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Precious Metals' Place in the Liquidity Crisis


You can't eat gold, but you can't eat paper claims, either. As the latter falls further out of favor, something will have to take its place to remedy these constant crises.

The prospect of unlimited quantitative easing (QE) has always been a driving force behind the demand for precious metals. Conventional trading wisdom has always held that gold is one of the best hedges against inflation, with silver acting as both money and a commodity. Since QE is nothing more than money printing disguised through the machine of the Fed's primary dealer network and its US treasury auction system, each additional iteration of QE simply dilutes existing currency in the perceptions of a great deal of investors – especially those residing in overseas jurisdictions that will bear the brunt of any inflationary "default" on official government obligations.

There has at least been some danger that a disruption in the expected steady stream of money printing would take a significant amount of steam out of precious metals demand. So the coincident crash of gold (GLD) and silver (SLV) prices, stock prices (SPY) (QQQ) and the "disappointment" of the FOMC's adoption of only Operation Twist (which does not expand the Fed's balance sheet, meaning no money printing this time) makes some sense.

Applying additional margin increases for futures positions at the same time certainly played a role as well, though the official desire of these exchanges to curb volatility by increasing margins never seems to work out. They only add to volatility, and only in one direction.

However, can we really account for all the selling simply through dashed expectations and margin moves? Further, is "QE to infinity" the only pillar for precious metals demand?

I think those two questions are interrelated in an extremely important manner. I don't believe that the disappointment (for lack of a better term) over Operation Twist can explain such a violent drop, even if the margin increases are again added at the point of maximum weakness in buying appetite.

In my opinion, given the circumstances of the time, the rumors of central bank selling or a serious hedge fund unwind were the final blow that turned what would have been a serious
correction into a rout. The credibility of such rumors is enhanced both by the pervasive lack of liquidity in so many additional markets plus the recent historical record of central banks and governments during a liquidity crisis.

From mid-July through early-September 2008, the price of gold fell by over $250 per ounce, a decline of more than 25%. It happened during a heightening liquidity crisis where banks, including central banks, were desperate to find and hoard any and all possible dollars. The threat of "official" gold sales during liquidity crunches is very real, and rumors of another round offers perhaps a fuller explanation for the gold market that went essentially bidless.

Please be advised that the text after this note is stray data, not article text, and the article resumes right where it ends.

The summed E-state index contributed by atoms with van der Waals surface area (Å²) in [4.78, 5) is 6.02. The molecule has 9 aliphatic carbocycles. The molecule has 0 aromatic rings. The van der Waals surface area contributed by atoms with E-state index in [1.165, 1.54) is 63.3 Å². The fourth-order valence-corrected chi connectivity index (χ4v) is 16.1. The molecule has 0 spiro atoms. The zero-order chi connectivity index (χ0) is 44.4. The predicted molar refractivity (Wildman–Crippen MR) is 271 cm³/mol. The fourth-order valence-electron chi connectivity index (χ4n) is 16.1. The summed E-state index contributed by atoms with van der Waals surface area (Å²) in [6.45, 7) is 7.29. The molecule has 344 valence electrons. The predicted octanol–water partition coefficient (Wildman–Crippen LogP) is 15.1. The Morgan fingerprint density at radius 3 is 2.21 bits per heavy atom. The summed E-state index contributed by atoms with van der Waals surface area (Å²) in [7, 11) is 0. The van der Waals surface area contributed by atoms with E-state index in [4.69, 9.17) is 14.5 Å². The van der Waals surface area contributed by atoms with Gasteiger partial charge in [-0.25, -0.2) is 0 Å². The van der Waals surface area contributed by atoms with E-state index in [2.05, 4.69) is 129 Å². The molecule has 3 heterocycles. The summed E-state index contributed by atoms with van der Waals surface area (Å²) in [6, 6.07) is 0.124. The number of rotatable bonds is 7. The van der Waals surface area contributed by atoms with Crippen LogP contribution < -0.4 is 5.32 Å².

But in that idea of another liquidity crunch and its severity lies what I believe is the longer-term appeal of gold. The banking system suffers from another episode where the terms of exchange between banks are being questioned to the point of inoperability.

The primary source of marginal short-term funding for the largest banks in the world is the eurodollar, Fed funds and repo markets. The first two are unsecured lending arrangements between big banks, carried out largely on a familiarity basis. As we have now seen twice in the past four years, these unsecured markets perform very poorly during crises – they essentially shut down at the all-important margins.

Once that squeeze takes place, the pressure for marginal funding rises in all areas, including the desperate government impulse to sell its gold holdings (a terribly short-sighted maneuver). It also herds banks into more secured arrangements: the repo market.

Terms of secured funding through repo transactions involve some form of collateral. The higher the "quality" the lower the haircut, so the borrower can obtain far more marginal funding with the best-perceived quality of collateral. Such an arrangement favored AAA-rated mortgage bonds during the housing boom.

Of course, the collapse of the perceptions of mortgage bonds in 2008 was the direct cause of that liquidity crisis. Not only were mortgage bond values questioned, where haircuts had to be dramatically altered, but the actual ownership of posted collateral became problematic. Not surprisingly, given the fractional nature of all forms of modern banking, the largest banks in the world had no qualms about using someone else's posted collateral as their own for their own funding needs. This process, called rehypothecation, reached an estimated $4 trillion before the 2008 collapse.

Even today, the IMF estimates that there is still $2 trillion in rehypothecated collateral floating around the repo markets. The IMF does not note what kind of bonds or claims they may be, but a significant amount is surely sovereign European debt (though not necessarily PIIGS).
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